Five Easy Pieces is a film about a man in crisis, unable to love himself and therefore finding it impossible to ask for 'real' love in return, not seeing value in the cartoon-ish and stultifying love that Rayette represents. Robert hates the identity that was bequeathed to him by 'nature', the subject of an intellectual discussion at the house that leaves Bobby enraged. He defends Rayette against a supercilious academic, "you pompous celibate", and in those three words he sums up his dilemma. Sensing a life beyond the disciplines of imposed and inherited virtuosity, he railed against his 'nature' and went looking for meaning by plying his piano playing skills in Vegas, by chasing casual and meaningless sex, by hooking up with an ill-educated, southern, country music loving girl, and by summoning up as much rebellion as he could manage, only to find that this world couldn't fulfill him either. Unable to articulate his frustration he confronts his father, and it's the only scene where Robert shows a real emotion other than anger, and is superbly realised by Nicholson, who deservedly won a nomination for Best Actor at the Academy Awards. Karen Black is wonderful counterpoint as the confused and warm hearted Rayette, and won a Best Actor nomination for her performance. The expressive tones Rafelson found, together with the brilliant cinematographer Laszlo Kovacs, and superb framing of the film belied a director at the early part of a few hot years, and the result was an instant American classic to further fuel a cinematic Renaissance. Both actor and director teamed again for the similarly toned The King of Marvin Gardens, and later for the noir homage remake of The Postman Always Rings Twice, and as fine as those  two films are, with Five Easy Pieces they got it right the first time.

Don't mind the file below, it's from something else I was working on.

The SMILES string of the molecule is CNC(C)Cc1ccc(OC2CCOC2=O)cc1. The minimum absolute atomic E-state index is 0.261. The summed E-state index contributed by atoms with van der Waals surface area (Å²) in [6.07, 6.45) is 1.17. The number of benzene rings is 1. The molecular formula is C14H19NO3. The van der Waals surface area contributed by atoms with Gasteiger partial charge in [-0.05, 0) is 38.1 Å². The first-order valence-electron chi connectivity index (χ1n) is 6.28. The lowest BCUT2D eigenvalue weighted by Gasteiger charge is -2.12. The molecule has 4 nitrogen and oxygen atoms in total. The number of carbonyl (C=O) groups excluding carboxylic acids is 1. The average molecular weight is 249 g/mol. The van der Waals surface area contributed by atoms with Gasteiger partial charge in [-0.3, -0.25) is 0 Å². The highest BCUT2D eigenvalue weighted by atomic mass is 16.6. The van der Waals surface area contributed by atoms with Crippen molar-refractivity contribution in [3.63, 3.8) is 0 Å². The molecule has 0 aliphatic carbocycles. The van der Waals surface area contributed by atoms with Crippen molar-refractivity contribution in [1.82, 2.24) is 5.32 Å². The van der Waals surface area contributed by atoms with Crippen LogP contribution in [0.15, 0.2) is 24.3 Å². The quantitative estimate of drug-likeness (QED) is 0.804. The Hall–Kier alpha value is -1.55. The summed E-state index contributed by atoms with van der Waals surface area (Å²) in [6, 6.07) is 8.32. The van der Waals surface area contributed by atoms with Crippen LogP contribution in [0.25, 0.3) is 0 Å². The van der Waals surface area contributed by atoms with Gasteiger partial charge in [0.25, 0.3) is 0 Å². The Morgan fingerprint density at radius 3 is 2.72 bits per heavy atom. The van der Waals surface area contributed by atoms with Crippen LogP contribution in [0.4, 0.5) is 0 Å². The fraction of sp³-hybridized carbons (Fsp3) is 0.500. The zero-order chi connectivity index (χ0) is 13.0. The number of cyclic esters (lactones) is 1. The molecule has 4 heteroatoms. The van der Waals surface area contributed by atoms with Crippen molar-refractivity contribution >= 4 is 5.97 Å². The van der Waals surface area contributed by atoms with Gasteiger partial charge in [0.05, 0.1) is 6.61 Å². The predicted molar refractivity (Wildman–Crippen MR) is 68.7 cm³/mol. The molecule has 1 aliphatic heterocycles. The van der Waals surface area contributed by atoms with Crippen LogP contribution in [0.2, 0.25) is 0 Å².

five 1 five 2 five 3 five 4 five 5 five 6 five 7